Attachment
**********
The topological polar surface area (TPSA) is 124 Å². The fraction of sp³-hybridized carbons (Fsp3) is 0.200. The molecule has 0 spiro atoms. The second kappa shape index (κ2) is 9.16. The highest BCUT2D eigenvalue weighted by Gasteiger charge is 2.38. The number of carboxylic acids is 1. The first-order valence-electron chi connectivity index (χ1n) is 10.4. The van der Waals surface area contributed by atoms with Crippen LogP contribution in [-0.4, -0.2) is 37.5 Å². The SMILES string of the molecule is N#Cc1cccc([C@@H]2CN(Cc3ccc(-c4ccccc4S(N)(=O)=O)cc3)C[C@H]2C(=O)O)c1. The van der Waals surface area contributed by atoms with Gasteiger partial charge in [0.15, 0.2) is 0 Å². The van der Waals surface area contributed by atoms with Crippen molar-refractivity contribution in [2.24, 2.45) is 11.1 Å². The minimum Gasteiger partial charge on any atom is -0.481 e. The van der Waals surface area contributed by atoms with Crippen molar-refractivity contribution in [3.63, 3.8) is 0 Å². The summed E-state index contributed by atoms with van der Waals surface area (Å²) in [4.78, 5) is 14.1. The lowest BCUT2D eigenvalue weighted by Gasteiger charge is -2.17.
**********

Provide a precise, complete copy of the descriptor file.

The topological polar surface area (TPSA) is 124 Å². The fraction of sp³-hybridized carbons (Fsp3) is 0.200. The molecule has 0 spiro atoms. The second kappa shape index (κ2) is 9.16. The highest BCUT2D eigenvalue weighted by Gasteiger charge is 2.38. The number of carboxylic acids is 1. The first-order valence-electron chi connectivity index (χ1n) is 10.4. The van der Waals surface area contributed by atoms with Crippen LogP contribution in [-0.4, -0.2) is 37.5 Å². The SMILES string of the molecule is N#Cc1cccc([C@@H]2CN(Cc3ccc(-c4ccccc4S(N)(=O)=O)cc3)C[C@H]2C(=O)O)c1. The van der Waals surface area contributed by atoms with Gasteiger partial charge in [0.15, 0.2) is 0 Å². The van der Waals surface area contributed by atoms with Crippen molar-refractivity contribution in [2.24, 2.45) is 11.1 Å². The minimum Gasteiger partial charge on any atom is -0.481 e. The van der Waals surface area contributed by atoms with Crippen molar-refractivity contribution in [3.63, 3.8) is 0 Å². The summed E-state index contributed by atoms with van der Waals surface area (Å²) in [4.78, 5) is 14.1. The lowest BCUT2D eigenvalue weighted by Gasteiger charge is -2.17.